Spirituality, Politics and the Reinterpretation of Hinduism
Much of the Western philosophy of man is anthropocentric in the sense of regarding man if not as the centre of the universe at least as the highest being on earth. The anthropocentric tendency goes back to the Sophists, was forcefully articulated by Plato, endorsed with several reservations by Aristotle and, with the exception of the Natural Law theorists, shared by the other Greek and Roman thinkers. It lies at the basis of the Judeo-Christian tradition for which man is the crowing glory of creation enjoying under the lordship of God a privileged ontological position and almost unlimited rights over the non-human world. As God receded further and further in the modern age and the cosmic dimension of human existence dropped out of sight, man moved in to occupy the resulting vacuum and the anthropocentric tendency acquired unprecedented domination. His relation to the increasingly desacralised nature was released from the different kinds of constraints imposed by the earlier writers and societies, and it was reduced to a mere resource to be exploited as he pleased.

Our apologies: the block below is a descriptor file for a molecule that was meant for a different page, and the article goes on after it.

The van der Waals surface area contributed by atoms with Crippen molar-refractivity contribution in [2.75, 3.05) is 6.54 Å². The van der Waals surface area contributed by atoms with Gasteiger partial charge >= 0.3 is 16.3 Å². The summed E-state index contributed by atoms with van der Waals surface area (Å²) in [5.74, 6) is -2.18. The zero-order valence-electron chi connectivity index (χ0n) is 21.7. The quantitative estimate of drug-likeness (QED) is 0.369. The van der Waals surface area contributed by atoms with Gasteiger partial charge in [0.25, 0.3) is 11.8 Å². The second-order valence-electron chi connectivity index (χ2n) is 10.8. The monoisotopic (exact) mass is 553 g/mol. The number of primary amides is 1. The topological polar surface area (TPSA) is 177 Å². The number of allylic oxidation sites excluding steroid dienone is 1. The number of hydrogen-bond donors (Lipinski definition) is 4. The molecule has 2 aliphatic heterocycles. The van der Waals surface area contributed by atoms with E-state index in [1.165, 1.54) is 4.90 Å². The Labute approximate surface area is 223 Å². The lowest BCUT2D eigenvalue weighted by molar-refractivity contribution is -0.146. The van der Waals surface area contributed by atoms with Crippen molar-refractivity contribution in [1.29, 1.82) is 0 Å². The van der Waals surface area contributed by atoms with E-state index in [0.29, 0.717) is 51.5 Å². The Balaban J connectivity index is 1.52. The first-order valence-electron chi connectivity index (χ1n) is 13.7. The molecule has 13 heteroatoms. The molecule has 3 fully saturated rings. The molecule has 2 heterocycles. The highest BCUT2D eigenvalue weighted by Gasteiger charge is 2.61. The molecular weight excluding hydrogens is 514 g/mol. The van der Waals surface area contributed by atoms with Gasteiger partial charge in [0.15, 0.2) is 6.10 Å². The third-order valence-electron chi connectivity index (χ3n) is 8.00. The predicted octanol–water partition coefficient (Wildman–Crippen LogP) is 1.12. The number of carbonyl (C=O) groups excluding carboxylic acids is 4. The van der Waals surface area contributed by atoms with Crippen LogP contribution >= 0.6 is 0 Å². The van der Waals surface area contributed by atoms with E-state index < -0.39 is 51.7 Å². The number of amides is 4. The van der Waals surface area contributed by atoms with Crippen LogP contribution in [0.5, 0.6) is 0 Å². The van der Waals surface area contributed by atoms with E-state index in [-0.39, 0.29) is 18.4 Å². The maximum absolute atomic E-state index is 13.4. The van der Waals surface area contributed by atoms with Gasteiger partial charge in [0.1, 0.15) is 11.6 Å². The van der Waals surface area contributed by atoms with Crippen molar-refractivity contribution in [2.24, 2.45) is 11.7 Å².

KeywordsSpiritual Activity Spiritual Exercise Universal Love Anthropocentric Approach Total Detachment
Unable to display preview. Download preview PDF.
- 1.For Gandhi’s discussion of moral life see Discourses on the Gita (Ahmedabad: Navajivan, 1960): From Yeravada Mandir (Ahmedabad: Navajivan, 1932); and Mahadev Desai, The Gita According to Gandhi, (Ahmedabad: Navajivan, 1935). Discourses has suffered much from a bad translation.Google Scholar